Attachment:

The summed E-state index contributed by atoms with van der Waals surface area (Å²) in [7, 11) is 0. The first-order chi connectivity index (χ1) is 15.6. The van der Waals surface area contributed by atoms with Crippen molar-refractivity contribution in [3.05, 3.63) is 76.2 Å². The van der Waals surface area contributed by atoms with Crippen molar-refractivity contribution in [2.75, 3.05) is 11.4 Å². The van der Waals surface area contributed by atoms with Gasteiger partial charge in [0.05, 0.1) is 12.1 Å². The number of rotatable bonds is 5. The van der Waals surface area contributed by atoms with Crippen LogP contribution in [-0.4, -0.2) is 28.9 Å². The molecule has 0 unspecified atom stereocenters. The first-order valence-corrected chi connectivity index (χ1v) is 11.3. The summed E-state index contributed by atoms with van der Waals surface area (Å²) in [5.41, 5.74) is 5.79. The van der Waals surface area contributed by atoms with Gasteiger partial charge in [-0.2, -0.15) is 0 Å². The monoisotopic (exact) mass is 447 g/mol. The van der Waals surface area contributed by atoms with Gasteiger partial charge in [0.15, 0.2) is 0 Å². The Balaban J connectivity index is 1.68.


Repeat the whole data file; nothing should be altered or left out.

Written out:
The summed E-state index contributed by atoms with van der Waals surface area (Å²) in [7, 11) is 0. The first-order chi connectivity index (χ1) is 15.6. The van der Waals surface area contributed by atoms with Crippen molar-refractivity contribution in [3.05, 3.63) is 76.2 Å². The van der Waals surface area contributed by atoms with Crippen molar-refractivity contribution in [2.75, 3.05) is 11.4 Å². The van der Waals surface area contributed by atoms with Gasteiger partial charge in [0.05, 0.1) is 12.1 Å². The number of rotatable bonds is 5. The van der Waals surface area contributed by atoms with Crippen LogP contribution in [-0.4, -0.2) is 28.9 Å². The molecule has 0 unspecified atom stereocenters. The first-order valence-corrected chi connectivity index (χ1v) is 11.3. The summed E-state index contributed by atoms with van der Waals surface area (Å²) in [5.41, 5.74) is 5.79. The van der Waals surface area contributed by atoms with Gasteiger partial charge in [-0.2, -0.15) is 0 Å². The monoisotopic (exact) mass is 447 g/mol. The van der Waals surface area contributed by atoms with Gasteiger partial charge in [0.15, 0.2) is 0 Å². The Balaban J connectivity index is 1.68.